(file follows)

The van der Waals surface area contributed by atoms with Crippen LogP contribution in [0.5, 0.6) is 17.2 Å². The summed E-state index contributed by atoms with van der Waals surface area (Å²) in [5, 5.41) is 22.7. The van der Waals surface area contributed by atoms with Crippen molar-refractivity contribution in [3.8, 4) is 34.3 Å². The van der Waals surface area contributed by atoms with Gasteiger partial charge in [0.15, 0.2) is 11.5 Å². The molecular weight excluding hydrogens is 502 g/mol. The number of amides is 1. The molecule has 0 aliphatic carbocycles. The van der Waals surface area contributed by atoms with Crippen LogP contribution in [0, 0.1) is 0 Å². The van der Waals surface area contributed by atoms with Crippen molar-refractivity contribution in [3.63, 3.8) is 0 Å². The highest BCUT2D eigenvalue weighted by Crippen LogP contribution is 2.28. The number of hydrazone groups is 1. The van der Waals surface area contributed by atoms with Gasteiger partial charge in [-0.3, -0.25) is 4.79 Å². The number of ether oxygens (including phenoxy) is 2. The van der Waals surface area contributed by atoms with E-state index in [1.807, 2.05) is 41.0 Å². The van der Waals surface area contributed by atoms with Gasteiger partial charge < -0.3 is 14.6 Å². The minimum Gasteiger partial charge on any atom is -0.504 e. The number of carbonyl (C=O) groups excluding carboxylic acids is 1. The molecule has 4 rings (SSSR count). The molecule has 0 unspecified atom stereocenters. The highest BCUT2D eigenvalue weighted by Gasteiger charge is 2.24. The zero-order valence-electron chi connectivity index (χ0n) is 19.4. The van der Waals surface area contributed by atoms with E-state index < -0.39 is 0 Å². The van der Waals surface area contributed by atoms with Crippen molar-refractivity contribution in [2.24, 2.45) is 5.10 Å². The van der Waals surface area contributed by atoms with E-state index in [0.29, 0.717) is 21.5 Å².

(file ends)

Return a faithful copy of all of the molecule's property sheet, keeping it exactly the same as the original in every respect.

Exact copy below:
The van der Waals surface area contributed by atoms with Crippen LogP contribution in [0.5, 0.6) is 17.2 Å². The summed E-state index contributed by atoms with van der Waals surface area (Å²) in [5, 5.41) is 22.7. The van der Waals surface area contributed by atoms with Crippen molar-refractivity contribution in [3.8, 4) is 34.3 Å². The van der Waals surface area contributed by atoms with Gasteiger partial charge in [0.15, 0.2) is 11.5 Å². The molecular weight excluding hydrogens is 502 g/mol. The number of amides is 1. The molecule has 0 aliphatic carbocycles. The van der Waals surface area contributed by atoms with Crippen LogP contribution in [0, 0.1) is 0 Å². The van der Waals surface area contributed by atoms with Crippen molar-refractivity contribution in [3.63, 3.8) is 0 Å². The highest BCUT2D eigenvalue weighted by Crippen LogP contribution is 2.28. The number of hydrazone groups is 1. The van der Waals surface area contributed by atoms with Gasteiger partial charge in [-0.3, -0.25) is 4.79 Å². The number of ether oxygens (including phenoxy) is 2. The van der Waals surface area contributed by atoms with E-state index in [1.807, 2.05) is 41.0 Å². The van der Waals surface area contributed by atoms with Gasteiger partial charge < -0.3 is 14.6 Å². The minimum Gasteiger partial charge on any atom is -0.504 e. The number of carbonyl (C=O) groups excluding carboxylic acids is 1. The molecule has 4 rings (SSSR count). The molecule has 0 unspecified atom stereocenters. The highest BCUT2D eigenvalue weighted by Gasteiger charge is 2.24. The zero-order valence-electron chi connectivity index (χ0n) is 19.4. The van der Waals surface area contributed by atoms with E-state index < -0.39 is 0 Å². The van der Waals surface area contributed by atoms with Crippen molar-refractivity contribution in [2.24, 2.45) is 5.10 Å². The van der Waals surface area contributed by atoms with E-state index in [0.29, 0.717) is 21.5 Å².